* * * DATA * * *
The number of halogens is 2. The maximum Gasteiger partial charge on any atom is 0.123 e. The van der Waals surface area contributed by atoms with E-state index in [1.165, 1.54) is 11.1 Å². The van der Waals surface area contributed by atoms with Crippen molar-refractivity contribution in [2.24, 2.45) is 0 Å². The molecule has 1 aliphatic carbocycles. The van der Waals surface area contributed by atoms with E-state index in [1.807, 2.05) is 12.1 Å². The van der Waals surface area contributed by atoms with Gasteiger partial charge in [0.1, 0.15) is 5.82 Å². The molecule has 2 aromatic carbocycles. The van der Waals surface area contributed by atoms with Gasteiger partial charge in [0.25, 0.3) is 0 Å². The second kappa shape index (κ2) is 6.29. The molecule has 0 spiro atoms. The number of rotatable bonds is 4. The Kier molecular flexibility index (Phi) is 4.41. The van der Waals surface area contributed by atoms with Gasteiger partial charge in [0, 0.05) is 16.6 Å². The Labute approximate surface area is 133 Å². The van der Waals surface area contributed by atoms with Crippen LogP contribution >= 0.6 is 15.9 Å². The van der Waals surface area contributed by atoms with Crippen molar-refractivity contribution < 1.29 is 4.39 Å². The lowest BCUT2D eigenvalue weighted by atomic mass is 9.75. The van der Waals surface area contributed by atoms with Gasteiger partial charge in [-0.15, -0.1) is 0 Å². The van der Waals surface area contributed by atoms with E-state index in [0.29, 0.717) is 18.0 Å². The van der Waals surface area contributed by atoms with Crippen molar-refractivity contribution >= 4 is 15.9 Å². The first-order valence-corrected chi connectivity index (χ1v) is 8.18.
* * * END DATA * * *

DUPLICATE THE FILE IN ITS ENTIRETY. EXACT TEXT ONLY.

The number of halogens is 2. The maximum Gasteiger partial charge on any atom is 0.123 e. The van der Waals surface area contributed by atoms with E-state index in [1.165, 1.54) is 11.1 Å². The van der Waals surface area contributed by atoms with Crippen molar-refractivity contribution in [2.24, 2.45) is 0 Å². The molecule has 1 aliphatic carbocycles. The van der Waals surface area contributed by atoms with E-state index in [1.807, 2.05) is 12.1 Å². The van der Waals surface area contributed by atoms with Gasteiger partial charge in [0.1, 0.15) is 5.82 Å². The molecule has 2 aromatic carbocycles. The van der Waals surface area contributed by atoms with Gasteiger partial charge in [0.25, 0.3) is 0 Å². The second kappa shape index (κ2) is 6.29. The molecule has 0 spiro atoms. The number of rotatable bonds is 4. The Kier molecular flexibility index (Phi) is 4.41. The van der Waals surface area contributed by atoms with Gasteiger partial charge in [0, 0.05) is 16.6 Å². The Labute approximate surface area is 133 Å². The van der Waals surface area contributed by atoms with Crippen LogP contribution >= 0.6 is 15.9 Å². The van der Waals surface area contributed by atoms with Crippen molar-refractivity contribution < 1.29 is 4.39 Å². The lowest BCUT2D eigenvalue weighted by atomic mass is 9.75. The van der Waals surface area contributed by atoms with Gasteiger partial charge in [-0.15, -0.1) is 0 Å². The van der Waals surface area contributed by atoms with E-state index in [0.29, 0.717) is 18.0 Å². The van der Waals surface area contributed by atoms with Crippen molar-refractivity contribution >= 4 is 15.9 Å². The first-order valence-corrected chi connectivity index (χ1v) is 8.18.